FIG. 6B is an elevational view of a cross-section of a portion of a ramp provided with an aperture;

FIG. 7 is a cross-section of an alternative embodiment of a ramp showing a branching of apertures;

FIG. 8A is a cross-section of a ramp system of the present invention for one disk;

FIG. 8B is a cross-section of a ramp system of the present invention for a disk stack;

FIG. 9 is a plan view of the ramp showing various first opening shapes and arrangements;

FIG. 10A is a cross-section of an alternative embodiment of the ramp of the present invention;

FIGS. 10B and 10C are side elevational views of alternative embodiments of the ramp of the present invention;

FIG. 10D shows an elevational view of the ramp situated above the disk to show how the second surface may be shaped along the minor axis of the ramp;

FIG. 11 shows a cross-section of the tab of the present invention disposed over the ramp;

FIG. 12 shows a flow diagram for the method of loading the slider; and

FIG. 13 shows a flow diagram for the method of unloading the slider.

DETAILED DESCRIPTION OF THE PREFERRED EMBODIMENTS

FIGS. 1A, 1B, and 2-4 were discussed above with reference to the prior art.

FIG. 5 shows a perspective view of the ramp 40 of the present invention. The ramp 40 comprises a body 42 having a first surface 44 and a second surface 46 and a plurality of apertures 48 extending between the two. The body 42 is preferably formed of a plastic, such as Teflon, or plastic-like material selected for having very low levels of outgassing of volatile organic compounds and very low levels of particle shedding. The body 42 should also be formed of a material that is resistant to wear and that can be readily machined or otherwise formed. In some embodiments ceramic materials or metallic materials can be used to form the body 42. Further embodiments include surface treatments, lubricants, and specially formed solid surface layers to provide additional wear resistance to first surface 44.

The first surface 44 is further divided into two sections, a straight segment 50 and a sloped segment 52, the sloped segment 52 being acutely angled with respect to the second surface 46. The straight segment 50 is a location where a tab 32 rests when a slider 24 is parked. Although shown as flat in FIG. 5, the straight segment 50 in other embodiments can be provided with a notch, a step, or a depression, for example, to more securely hold the tab 32 when the slider 24 is at rest. Such designs are well known in the art. The sloped segment 52 provides a transition region to guide the slider 24 towards the surface of the disk 16 during loading, and to gently bring the slider 24 away from the surface of the disk 16 when unloading. While the sloped segment 52 is shown in FIG. 5 as being a flat section acutely angled with respect to the second surface 46, the sloped segment 52 take more complex forms in other embodiments. For example, the sloped segment 52 can be contoured so that towards one end it smoothly transitions into the straight segment 50 and on the other end it is flared to be more nearly parallel to the plane defined by the surface of the disk 16.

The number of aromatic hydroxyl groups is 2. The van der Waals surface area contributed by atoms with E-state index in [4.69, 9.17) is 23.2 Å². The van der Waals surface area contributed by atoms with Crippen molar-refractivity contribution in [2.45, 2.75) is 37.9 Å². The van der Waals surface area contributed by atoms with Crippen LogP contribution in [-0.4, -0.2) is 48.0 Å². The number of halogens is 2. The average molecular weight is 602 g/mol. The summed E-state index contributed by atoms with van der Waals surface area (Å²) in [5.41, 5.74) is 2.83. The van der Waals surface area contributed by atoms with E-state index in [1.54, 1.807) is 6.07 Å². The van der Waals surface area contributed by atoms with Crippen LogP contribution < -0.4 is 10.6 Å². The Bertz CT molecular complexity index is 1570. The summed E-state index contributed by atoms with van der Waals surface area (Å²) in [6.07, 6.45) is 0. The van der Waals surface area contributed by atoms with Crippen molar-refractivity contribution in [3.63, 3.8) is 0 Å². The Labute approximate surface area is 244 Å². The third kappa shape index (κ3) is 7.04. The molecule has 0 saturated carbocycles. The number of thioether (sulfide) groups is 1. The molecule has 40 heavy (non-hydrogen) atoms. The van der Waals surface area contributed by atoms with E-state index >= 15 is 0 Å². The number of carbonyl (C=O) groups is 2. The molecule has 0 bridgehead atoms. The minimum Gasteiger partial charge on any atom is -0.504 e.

The ramp 40 is situated such that it partially overhangs the OD of the disk 16. As the disk 16 rotates, a layer of air proximate to the surface of the disk 16 is swept along with it. This flow of air is commonly known as windage. The air flow near the OD of the disk 16 is complex and will be affected in the vicinity of the ramp 40 both by the ramp 40 itself and by the presence of the nearby slider 24 and load beam 20. In general, however, the air flow near the OD has both radial and circumferential components, moving both towards the OD of the disk 16 and in the direction of the rotation of the disk 16. The second surface 46 can be shaped in order to better capture some of the air flow underneath the ramp 40. An advantageous shape of the second surface 46 can direct a greater portion of the air flow near the OD of the disk 16 into the plurality of apertures 48 so that more air will emerge through the first surface 44 as shown by the arrows in FIG. 5.

FIG. 6A shows a partially broken view of the ramp 40 taken along the line 66 of FIG. 5 to illustrate various embodiments of apertures 48. In one embodiment, an aperture 48′ has a first open 54′ at the first surface 44 and a second opening 56′ at the second surface 46. For this aperture 48′ the cross-sectional areas of the first opening 54′ and the second opening 56′ are substantially equal and the aperture 48′ between them is substantially straight and perpendicular to the second surface 46. Aperture 48′ represents the simplest type of aperture 48 and should be the easiest to manufacture, for example, by laser drilling.